I need to rent this movie, but only on a night when I don't plan to eat dinner, or sleep it seems.

I know more than a few evangelical Christians and Born Again Christians and generally find them to be self absorbed, prejudicial menaces. How can an intelligent human willingly turn over their mind and their life for someone else to run for them?

But, in my mind the biggest crime remains the indoctrination of children into the cult.

thrice
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Evangelicals

Post by thrice » Mon Apr 16, 2007 6:01 pm

I'm sure there have been exhaustive studies on this phenomenon, both on Christians and others. The gut feeling I get from watching them is that of people getting what they want- certainty. They want to live in a simple, clear cut world with no ambiguity or judgements to make. They want a leader who will tell them how it is with certainty, and stroke their egos as reward for conformity. Of course we know that we live in a world of shades of gray, and different sides to issues. But it's much easier if it's all black and white, with no doubts or worry.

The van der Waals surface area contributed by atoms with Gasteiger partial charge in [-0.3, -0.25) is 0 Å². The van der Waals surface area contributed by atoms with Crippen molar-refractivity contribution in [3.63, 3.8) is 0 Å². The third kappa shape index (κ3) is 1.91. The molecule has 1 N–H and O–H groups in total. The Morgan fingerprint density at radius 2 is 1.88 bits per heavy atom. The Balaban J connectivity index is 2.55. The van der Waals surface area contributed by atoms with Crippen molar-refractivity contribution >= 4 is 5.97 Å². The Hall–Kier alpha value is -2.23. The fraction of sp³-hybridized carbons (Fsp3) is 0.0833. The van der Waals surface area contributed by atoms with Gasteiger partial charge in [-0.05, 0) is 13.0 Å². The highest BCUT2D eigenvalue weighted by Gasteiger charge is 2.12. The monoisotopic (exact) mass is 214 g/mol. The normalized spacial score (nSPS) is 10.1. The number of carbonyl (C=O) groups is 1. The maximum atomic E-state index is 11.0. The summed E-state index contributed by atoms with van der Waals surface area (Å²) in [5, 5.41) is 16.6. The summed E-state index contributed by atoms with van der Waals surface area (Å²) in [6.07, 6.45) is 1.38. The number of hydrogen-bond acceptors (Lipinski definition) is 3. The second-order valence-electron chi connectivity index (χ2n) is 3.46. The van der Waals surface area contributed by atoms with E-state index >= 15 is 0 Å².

I attended an Evangelical church a couple of times to humor someone. The last time I went, the sermon was about "Solomon's Foreign Wives". The clear message to me was this: King Solomon was a wise and decent man, until he married foreign women with strange ways and beliefs. The message to the congregation was made clearer: stay away from people outside our community, because they will corrupt you with their beliefs, and make you stray.